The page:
For the third year in a row, the “M” storm in the Atlantic is prepared to wreak havoc on a populated area, but Michael isn’t the only headline maker in the weather at the moment.
Hurricane Michael isn’t the only storm in the news, but it is the biggest threat at the moment. As of early Tuesday afternoon, Michael was centered about 335 miles south of Panama City, Florida, moving toward the north at 12 mph. Maximum sustained winds are near 110 mph, making Michael a Category 2 Hurricane. Additional strengthening is expected over the next 12-18 hours as the storm moves over the warm waters of the eastern Gulf of Mexico. Hurricane and Storm Surge Warnings are in effect for the Florida Panhandle and the Big Bend area of Florida, with Tropical Storm Warnings and Watches surrounding the Hurricane Warnings. Tropical Storm Watches are also in effect for the Atlantic coast from northeastern Florida into South Carolina.
Michael is expected to make landfall in the Florida Panhandle Wednesday afternoon, likely as a Category 3 storm. Strong winds, torrential rainfall, storm surge, and some tornadoes are all possible with this storm. Unlike Florence, which hung around the Carolinas for days and dumped incredible amounts of rainfall on the region, Michael is expected to keep moving at a steady pace, emerging off the Mid-Atlantic coast by Friday morning. Rainfall totals of 5-10 inches are still expected in parts of the region, which will produce flooding in some areas, especially in Carolinas, where many areas are still recovering from Florence. Right along the coast, a storm surge of 6-12 feet is possible, especially in the Big Bend area of Florida. Fortunately, this area is not heavily populated, but for the residents that do live in this area, storm surge flooding is a significant threat.
Once it moves back into the Atlantic early Friday, it should pass well south of our area. The northern edge of the rainfall from the system could reach the South Coast, but the bulk of the heavy rain should remain well to the south.
This is the 3rd year in a row that the “M” storm is expected to result in significant damage to a populated area. In 2014, Category 5 Hurricane Matthew left a path of death and destruction across parts of Haiti, Cuba, the Bahamas, and eventually parts of the southeastern United States. Last year, Category 5 Hurricane Maria devastated the northeastern Caribbean, including Puerto Rico and the US Virgin Islands. While Michael is not expected to become a Category 5 storm, it is still expected to result in significant damage to parts of Florida and the Southeast.
Meanwhile, in the eastern Atlantic, Tropical Storm Leslie refuses to go away. As of midday Tuesday, Leslie was centered a little more than 1000 miles west-southwest of the Azores, moving toward the south-southeast at 13 mph. Maximum sustained winds are near 65 mph. The forecast for Leslie calls for a turn more toward the east over the next few days while it strengthens back into a hurricane. Leslie is expected to remain over open waters for the next few days, and could become an extratropical storm this weekend while continuing on a general easterly track.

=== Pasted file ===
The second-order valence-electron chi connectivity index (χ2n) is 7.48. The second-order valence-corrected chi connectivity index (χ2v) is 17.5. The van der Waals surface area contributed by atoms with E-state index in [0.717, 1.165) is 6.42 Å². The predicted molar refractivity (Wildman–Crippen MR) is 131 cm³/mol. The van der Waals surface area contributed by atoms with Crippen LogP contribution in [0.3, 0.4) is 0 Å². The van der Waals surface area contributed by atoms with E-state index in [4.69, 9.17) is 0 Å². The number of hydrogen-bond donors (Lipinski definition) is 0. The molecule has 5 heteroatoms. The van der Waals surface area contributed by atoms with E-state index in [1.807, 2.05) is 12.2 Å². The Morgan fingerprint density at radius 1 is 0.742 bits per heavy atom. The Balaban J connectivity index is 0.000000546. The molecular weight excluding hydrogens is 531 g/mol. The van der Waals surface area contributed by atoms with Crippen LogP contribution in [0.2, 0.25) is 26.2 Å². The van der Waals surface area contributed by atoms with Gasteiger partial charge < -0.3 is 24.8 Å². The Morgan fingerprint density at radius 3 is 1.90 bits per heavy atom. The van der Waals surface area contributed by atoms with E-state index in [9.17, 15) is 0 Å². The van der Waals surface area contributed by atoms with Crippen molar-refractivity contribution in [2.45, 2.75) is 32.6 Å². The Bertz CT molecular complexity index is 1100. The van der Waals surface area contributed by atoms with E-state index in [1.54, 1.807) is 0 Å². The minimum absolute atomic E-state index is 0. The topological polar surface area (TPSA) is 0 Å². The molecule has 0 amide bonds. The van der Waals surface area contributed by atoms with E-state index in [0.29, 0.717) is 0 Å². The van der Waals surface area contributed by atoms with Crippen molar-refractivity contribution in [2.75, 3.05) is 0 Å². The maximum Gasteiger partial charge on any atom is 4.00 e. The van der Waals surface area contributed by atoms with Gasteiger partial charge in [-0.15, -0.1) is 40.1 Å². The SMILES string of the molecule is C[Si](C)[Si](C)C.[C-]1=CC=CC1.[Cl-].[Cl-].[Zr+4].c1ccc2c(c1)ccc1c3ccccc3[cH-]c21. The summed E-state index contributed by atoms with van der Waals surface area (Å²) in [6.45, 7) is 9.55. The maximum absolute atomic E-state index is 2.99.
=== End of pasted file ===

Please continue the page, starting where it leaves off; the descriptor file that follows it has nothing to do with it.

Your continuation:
To the south, Tropical Storm Nadine as formed nearly 500 miles southwest of the Cabo Verde Islands. Nadine has maximum sustained winds near 40 mph, and is moving toward the west-northwest at 9 mph. Nadine is expected to remain fairly weak over open waters for the next several days while turning more toward the northwest. As it moves over colder water late this week and this weekend, it should weaken and eventually dissipate.
Back in the United States, unseasonably warm conditions remain in place across much of the eastern half of the nation. Temperatures are in the 70s and 80s across much of the region, which is 15 to 25 degrees above normal. A strong frontal system is located in the Plains states this afternoon, separating the warm air in the East, from much cooler weather behind it in the Plains and the Rockies. Right along this front, which hasn’t moved much for the past 24 hours, severe weather and heavy rainfall are common this afternoon.
Several tornadoes have been reported already today, including a few in the Oklahoma City area, and more are expected later today and tonight. Heavy rainfall is also expected from Texas into the Central Plains and parts of the Upper Midwest. Rainfall totals of 1-3 inches and locally heavier may produce flash flooding in some areas. Flash flood watches are in effect for much of the region.
On the other side of the front, where much cooler weather is in place, rain is expected to change over to snow as low pressure rides along the front and into the Midwest. Winter weather advisories have already been posted for parts of the region. Snow is already falling in parts of Colorado this afternoon, and several inches may fall over the next 36-48 hours from western portions of Kansas and Nebraska into the Dakotas and northern Minnesota.
As the system moves eastward, it will spread some heavy rain and thunderstorms into our area on Thursday. We’re not expecting any severe weather, but some heavy downpours are possible, especially from western Massachusetts into southern New Hampshire. Some localized flooding may result. Once this front pushes offshore, much cooler weather will settle in for the Friday and the weekend.